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Citation Information

Type Conference Paper - London: Consortium for Research on Equitable Health Systems, London School of Hygiene and Tropical Medicine
Title Community based health insurance scheme in Anambra State, Nigeria: an analysis of policy development, implementation and equity effects
Author(s)
Publication (Day/Month/Year) 2009
URL http://www.crehs.lshtm.ac.uk/downloads/publications/Community_based_health_insurance_Nigeria.pdf
Abstract
Community-based Health Insurance (CBHI) is a not-for-profit type of health insurance that has been used by poor
people to protect themselves against the financial risk of illness. In CBHI schemes, members regularly pay small
premiums into a collective fund, which is then used to pay for health costs if they require services. Based on the
concepts of mutual aid and social solidarity, many CBHI schemes are designed for people that live and work in
the rural and informal sectors who are unable to get adequate public, private, or employer-sponsored health
insurance (Bennett et al. 2004).
CBHI was initiated in 2003 in Anambra state, Nigeria, with the overarching goal of increasing the provision and
utilisation of health services. Before this, there had been declining levels of health care delivery, partly due to
budget constraints, industrial action and the ensuing closure of all public health facilities (Uzochukwu and
Onwujekwe 2005); and utilization of public health facilities and immunization coverage was also low (Uzochukwu
et al 2004, State Ministry of Health 2005a).
However, some studies from other countries in sub-Saharan Africa and Asia suggest that CBHI operations have
only had limited successes in ensuring affordable, participatory, and sustainable access to health care (Bennett et
al. 2004). Furthermore, the benefits of policies that are intended to benefit poor people are often inappropriately
(and sometimes disproportionately) captured by more wealthy and powerful groups (Victora et al., 2002; Goudge
et al., 2003; Bitran and Gideon, 2003; Palmer et al., 2004). There is also some evidence that policies intended to
promote equity can have unexpected negative impacts, such as reduced quality of services (Uzochukwu and
Onwujekwe, 2005).
Despite wider recognition of the need for policy change (Grindle and Thomas, 1991; Hill and Hupe, 2002), there
has been only limited consideration of how the forces underlying the processes of designing, implementing and
managing CBHI policies can influence their success or otherwise. Moreover, where such processes have been
considered, the conclusions have been quite narrowly focussed – concentrating, for example, on the need for
better policy design that takes greater account of the needs of poor people, or implementation processes that just
allow for experimentation and adaptation in response to experience (Gwatkin et al., 2005). Although both issues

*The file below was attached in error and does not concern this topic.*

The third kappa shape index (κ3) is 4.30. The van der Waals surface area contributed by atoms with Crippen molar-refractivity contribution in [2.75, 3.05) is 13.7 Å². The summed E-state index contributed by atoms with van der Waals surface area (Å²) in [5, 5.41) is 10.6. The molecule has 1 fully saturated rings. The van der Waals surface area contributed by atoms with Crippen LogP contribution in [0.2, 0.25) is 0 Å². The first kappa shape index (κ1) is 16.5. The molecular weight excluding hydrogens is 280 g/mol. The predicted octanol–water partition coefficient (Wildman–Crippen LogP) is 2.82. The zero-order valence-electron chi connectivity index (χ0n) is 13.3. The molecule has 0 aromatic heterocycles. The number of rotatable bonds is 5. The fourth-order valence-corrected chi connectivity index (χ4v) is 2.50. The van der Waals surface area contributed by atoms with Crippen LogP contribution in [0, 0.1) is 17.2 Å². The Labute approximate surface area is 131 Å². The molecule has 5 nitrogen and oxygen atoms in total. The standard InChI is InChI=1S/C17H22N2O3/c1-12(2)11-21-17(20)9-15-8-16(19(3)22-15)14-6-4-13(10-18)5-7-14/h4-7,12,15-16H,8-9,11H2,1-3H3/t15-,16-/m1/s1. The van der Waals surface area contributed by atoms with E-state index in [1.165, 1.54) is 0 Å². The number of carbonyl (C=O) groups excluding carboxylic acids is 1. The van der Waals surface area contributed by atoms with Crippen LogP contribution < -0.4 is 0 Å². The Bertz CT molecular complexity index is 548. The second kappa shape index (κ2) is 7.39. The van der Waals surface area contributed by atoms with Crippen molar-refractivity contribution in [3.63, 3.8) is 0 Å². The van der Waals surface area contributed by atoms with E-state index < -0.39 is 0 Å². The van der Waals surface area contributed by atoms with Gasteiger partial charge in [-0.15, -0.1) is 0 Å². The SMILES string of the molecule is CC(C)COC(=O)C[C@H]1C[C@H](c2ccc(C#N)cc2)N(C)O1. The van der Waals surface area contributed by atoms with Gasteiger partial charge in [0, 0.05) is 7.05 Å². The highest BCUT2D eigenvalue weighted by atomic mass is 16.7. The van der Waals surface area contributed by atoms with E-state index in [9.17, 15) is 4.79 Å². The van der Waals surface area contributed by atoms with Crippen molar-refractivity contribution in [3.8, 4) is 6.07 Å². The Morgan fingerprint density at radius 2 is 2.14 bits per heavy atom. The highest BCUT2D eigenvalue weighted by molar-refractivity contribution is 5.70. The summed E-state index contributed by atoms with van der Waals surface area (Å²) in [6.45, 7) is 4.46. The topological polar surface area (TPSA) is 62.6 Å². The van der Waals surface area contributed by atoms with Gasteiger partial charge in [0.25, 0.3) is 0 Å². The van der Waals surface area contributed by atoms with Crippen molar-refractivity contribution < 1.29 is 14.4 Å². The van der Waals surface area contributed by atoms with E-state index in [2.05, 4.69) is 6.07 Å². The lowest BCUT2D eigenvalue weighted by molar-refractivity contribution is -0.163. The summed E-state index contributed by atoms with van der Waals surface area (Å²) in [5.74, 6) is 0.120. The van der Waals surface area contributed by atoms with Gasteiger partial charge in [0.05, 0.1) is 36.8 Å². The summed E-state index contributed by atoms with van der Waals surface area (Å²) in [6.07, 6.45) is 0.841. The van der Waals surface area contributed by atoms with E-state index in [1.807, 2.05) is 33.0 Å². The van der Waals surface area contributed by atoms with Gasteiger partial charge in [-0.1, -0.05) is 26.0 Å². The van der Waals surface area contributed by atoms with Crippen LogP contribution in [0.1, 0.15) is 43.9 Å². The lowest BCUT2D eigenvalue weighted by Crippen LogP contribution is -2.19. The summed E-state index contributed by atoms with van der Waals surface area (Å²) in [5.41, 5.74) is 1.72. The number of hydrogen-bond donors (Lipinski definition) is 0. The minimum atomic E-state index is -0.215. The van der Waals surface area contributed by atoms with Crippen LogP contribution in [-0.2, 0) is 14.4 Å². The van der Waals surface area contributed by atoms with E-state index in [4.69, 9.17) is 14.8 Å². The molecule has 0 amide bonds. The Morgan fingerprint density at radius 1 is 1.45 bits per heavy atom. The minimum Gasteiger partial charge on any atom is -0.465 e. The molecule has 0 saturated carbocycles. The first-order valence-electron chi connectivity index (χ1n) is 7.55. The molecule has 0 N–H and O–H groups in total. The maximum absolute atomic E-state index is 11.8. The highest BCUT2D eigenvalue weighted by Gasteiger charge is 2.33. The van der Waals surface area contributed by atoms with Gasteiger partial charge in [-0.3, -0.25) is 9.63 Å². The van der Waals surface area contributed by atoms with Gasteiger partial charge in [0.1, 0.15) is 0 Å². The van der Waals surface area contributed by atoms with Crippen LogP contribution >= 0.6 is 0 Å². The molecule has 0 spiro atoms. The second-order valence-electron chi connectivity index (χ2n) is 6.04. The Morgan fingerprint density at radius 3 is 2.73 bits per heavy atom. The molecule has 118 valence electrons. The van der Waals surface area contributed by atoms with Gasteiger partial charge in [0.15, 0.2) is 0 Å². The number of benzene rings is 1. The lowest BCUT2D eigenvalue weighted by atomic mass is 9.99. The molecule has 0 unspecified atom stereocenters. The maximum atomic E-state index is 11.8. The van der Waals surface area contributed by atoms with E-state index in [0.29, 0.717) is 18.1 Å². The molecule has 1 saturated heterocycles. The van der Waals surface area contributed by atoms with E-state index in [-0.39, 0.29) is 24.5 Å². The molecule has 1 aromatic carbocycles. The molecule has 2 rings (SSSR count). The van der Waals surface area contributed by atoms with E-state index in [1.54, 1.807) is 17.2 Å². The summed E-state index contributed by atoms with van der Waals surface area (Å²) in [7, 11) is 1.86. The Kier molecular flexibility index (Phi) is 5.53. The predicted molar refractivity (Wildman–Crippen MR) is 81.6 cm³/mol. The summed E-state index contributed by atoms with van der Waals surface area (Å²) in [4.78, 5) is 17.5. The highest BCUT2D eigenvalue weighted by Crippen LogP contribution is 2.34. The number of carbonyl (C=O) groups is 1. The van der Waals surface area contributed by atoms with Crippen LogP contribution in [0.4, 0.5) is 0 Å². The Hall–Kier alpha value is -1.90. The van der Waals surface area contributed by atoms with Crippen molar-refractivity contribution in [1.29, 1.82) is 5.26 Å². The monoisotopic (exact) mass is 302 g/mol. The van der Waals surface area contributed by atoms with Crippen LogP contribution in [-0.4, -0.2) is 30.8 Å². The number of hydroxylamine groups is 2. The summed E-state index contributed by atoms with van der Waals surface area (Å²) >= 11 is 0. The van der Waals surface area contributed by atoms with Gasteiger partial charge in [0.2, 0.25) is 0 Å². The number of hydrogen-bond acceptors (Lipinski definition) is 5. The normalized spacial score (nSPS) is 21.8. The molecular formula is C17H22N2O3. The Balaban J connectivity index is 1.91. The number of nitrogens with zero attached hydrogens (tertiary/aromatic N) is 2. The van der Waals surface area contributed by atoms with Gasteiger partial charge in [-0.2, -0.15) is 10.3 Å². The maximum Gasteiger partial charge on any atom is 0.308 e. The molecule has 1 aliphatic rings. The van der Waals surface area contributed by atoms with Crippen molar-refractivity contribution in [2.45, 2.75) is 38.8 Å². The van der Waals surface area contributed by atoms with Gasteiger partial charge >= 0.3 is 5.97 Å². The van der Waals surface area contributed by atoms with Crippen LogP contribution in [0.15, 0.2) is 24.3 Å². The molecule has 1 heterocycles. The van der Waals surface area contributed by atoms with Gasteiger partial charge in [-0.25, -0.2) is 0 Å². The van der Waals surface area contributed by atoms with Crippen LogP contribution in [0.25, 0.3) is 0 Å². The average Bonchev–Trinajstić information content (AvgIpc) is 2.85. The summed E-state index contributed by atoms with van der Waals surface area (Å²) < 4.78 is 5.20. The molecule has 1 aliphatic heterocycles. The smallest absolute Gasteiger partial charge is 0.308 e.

are important, they do not address the fact that these processes always involve contestation, bargaining and
negotiation among a range of actors who, either deliberately or by chance, make decisions that shape policy,
including how it is experienced by those it is intended to benefit (Walt and Gilson, 1994).
Some studies highlight such influences over equity-promoting health policy implementation. They show, for
example, that:
weak management of critical interest groups during policy development may shape the design of new policies
in ways that limit their equity-promoting potential (McIntyre et al., 2003; Thomas and Gilson, 2004);
limited efforts to engage with local level managers and providers about new policies may mean that they do
not fully understand policy intentions and so implement guidelines and procedures incorrectly, or even avoid
implementing new procedures. (Kamuzora, 2005);
poor coordination among implementing actors can undermine or pervert effective implementation (Blaauw et
al., 2003);
the failure to take account of existing power structures within local settings, when designing and implementing
new policies, may lead to unrealistic expectations about the role of community members, particularly
marginalized community members, in local decision-making structures that intend to promote local influence
over health care (Gilson et al., 2001; Ngulube, 2005).
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Although rarely examined, past studies of CBHI have provided some indications of the way implementation
processes influence experience. For example, a study of the Community Health Financing (CHF) scheme in
Tanzania has shown that managerial practices and behaviour, in partial response to a top down imposition of
policy, can undermine effective implementation (Kamuzora, 2005). This study also highlights the importance of
managerial trust to CBHI implementation experience.
More effective implementation of policies that are intended to promote equity will therefore require more than
improved design of policies or further monitoring and evaluation. It must also include active engagement with, and
management of, the range of relevant actors, based on better understanding of the factors influencing their
responses to new policies. For instance, in Nigeria, it is not known whether policy makers and health care
providers took the community views into consideration when fixing the premium and deciding the benefit
packages, and whether the community have been properly sensitized and mobilized for the scheme.
This study explores the CBHI policy development and implementation process and the factors that have
constrained or enhanced its implementations.

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